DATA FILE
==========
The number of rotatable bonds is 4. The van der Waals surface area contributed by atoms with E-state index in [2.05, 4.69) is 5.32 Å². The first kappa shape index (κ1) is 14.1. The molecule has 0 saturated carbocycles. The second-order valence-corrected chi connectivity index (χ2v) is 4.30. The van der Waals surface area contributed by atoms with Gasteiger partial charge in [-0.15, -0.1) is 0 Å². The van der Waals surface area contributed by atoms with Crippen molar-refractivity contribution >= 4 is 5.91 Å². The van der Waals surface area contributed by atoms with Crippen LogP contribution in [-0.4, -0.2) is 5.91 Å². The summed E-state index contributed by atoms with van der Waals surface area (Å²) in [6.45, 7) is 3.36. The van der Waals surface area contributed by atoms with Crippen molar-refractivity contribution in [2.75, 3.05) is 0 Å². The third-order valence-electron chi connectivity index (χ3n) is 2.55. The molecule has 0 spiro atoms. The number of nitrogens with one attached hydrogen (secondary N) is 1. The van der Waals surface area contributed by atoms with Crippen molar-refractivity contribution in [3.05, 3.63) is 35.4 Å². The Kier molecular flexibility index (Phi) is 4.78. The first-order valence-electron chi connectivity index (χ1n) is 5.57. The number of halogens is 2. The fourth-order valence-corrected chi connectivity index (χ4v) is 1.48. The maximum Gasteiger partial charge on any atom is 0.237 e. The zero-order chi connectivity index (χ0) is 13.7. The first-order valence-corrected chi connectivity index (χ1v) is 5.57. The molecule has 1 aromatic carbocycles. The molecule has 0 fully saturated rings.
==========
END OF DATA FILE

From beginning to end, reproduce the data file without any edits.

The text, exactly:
The number of rotatable bonds is 4. The van der Waals surface area contributed by atoms with E-state index in [2.05, 4.69) is 5.32 Å². The first kappa shape index (κ1) is 14.1. The molecule has 0 saturated carbocycles. The second-order valence-corrected chi connectivity index (χ2v) is 4.30. The van der Waals surface area contributed by atoms with Gasteiger partial charge in [-0.15, -0.1) is 0 Å². The van der Waals surface area contributed by atoms with Crippen molar-refractivity contribution >= 4 is 5.91 Å². The van der Waals surface area contributed by atoms with Crippen LogP contribution in [-0.4, -0.2) is 5.91 Å². The summed E-state index contributed by atoms with van der Waals surface area (Å²) in [6.45, 7) is 3.36. The van der Waals surface area contributed by atoms with Crippen molar-refractivity contribution in [2.75, 3.05) is 0 Å². The third-order valence-electron chi connectivity index (χ3n) is 2.55. The molecule has 0 spiro atoms. The number of nitrogens with one attached hydrogen (secondary N) is 1. The van der Waals surface area contributed by atoms with Crippen molar-refractivity contribution in [3.05, 3.63) is 35.4 Å². The Kier molecular flexibility index (Phi) is 4.78. The first-order valence-electron chi connectivity index (χ1n) is 5.57. The number of halogens is 2. The fourth-order valence-corrected chi connectivity index (χ4v) is 1.48. The maximum Gasteiger partial charge on any atom is 0.237 e. The zero-order chi connectivity index (χ0) is 13.7. The first-order valence-corrected chi connectivity index (χ1v) is 5.57. The molecule has 1 aromatic carbocycles. The molecule has 0 fully saturated rings.